Property expert, buyer’s advocate and The Block buyer’s jury judge, Greville Pabst of WBP Group, says it’s important to know your demographic when renovating to ensure you appeal to your most important audience – the buyer.
Over the years I’ve given advice and feedback to contestants on The Block to ensure they’re renovating to their demographic and considering attributes that will add value. Many renovators make the mistake of overcapitalising and are spending too much money in areas that won’t necessarily add much value to the home.
Even if you’re not planning on selling your home straight away, it pays to plan for the future to make sure you get the most return on your investment the day you do decide to go to auction.
Here are some of my top tips when renovating for your target market.
Know your market
Before rushing into any renovations, take a step back and do your research on the area you’re in. Think about the demographic and your surroundings, who lives there and who will most likely be attracted to your area and home, for example is it downsizers or young families? It is also important to think about who your buyers are, whether they’re investors or owner-occupiers. If you’re in a family area, a renovation should be approached with children in mind. Focus on high traffic spaces such as the kitchen and living rooms, the backyard and make sure these areas are well presented and that there is a nice flow throughout the house.
Your local area
Certain attributes are anticipated in certain areas, for example a pool in Brighton, VIC is expected and people are willing to pay for that, but further out in the suburbs, people don’t expect a pool and it may not add any value to your home.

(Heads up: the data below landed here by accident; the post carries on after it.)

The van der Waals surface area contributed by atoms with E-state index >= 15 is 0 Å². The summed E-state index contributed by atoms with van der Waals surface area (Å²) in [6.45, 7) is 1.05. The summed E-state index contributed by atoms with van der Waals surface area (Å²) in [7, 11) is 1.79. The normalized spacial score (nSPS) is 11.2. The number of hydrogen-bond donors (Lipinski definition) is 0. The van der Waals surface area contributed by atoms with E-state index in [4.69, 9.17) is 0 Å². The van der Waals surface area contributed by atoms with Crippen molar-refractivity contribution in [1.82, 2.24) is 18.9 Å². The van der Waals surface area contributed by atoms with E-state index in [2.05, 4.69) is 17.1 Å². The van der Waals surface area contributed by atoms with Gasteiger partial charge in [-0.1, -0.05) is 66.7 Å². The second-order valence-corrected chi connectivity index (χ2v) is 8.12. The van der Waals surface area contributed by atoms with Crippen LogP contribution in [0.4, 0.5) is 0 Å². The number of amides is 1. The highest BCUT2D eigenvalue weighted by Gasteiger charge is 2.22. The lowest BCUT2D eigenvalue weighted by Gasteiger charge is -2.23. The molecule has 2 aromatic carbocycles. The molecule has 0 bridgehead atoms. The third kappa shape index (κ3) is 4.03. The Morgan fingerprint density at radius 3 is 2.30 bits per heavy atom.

If you’re in an area with lots of young professionals, a separate study may add value to the property. A dedicated home office trumps an extra living area any day in today’s market, as many professionals tend to work from home frequently.
Consider your floorplan
A functional floorplan is one of the most important factors that impact whether the property is going to be sold or which tenant wants to rent it. In many older houses, bathrooms and toilets tend to be out the back, but that’s not functional anymore. Common problems with layout include not placing the living and kitchen areas – where people spend the most time – on the northern side of the building that gets the sun, having the kitchen tucked away in a separate room, or having a bathroom that comes off the kitchen, not the hallway. Overall, it’s all about creating a good flow with an abundance of natural light throughout the home to create a nice welcoming feeling.
Spend money in the right areas
As mentioned before, consider the suburb you’re in to ensure you don’t overcapitalise based on the values of other properties in your area. If possible, try to retain original features of the home, for example cornices and original stained-glass windows. These updates combined with modern touches are greatly appreciated by many buyers.
I always say that kitchens, bathrooms and outdoor living areas sell houses, so keep that in mind before starting your renovation, but remember that many updates can be made to these spaces without blowing your budget. Sometimes a fresh coat of white paint or new tapware and fixtures makes all the difference.
Other cost friendly updates include polishing timber floors, updating light fittings, replacing door and drawer handles, and when it comes to the exterior, landscaping and painting the outside of your home can add kerb appeal and value. It’s important to have the front of the home well presented as we all know that first impressions do matter in real estate.
For more home improvement tips take a look at Renovate or detonate? That is the question, Eight ways to add value to a rental property, Five ways to save money when renovating and Six lessons from a rookie kitchen renovator.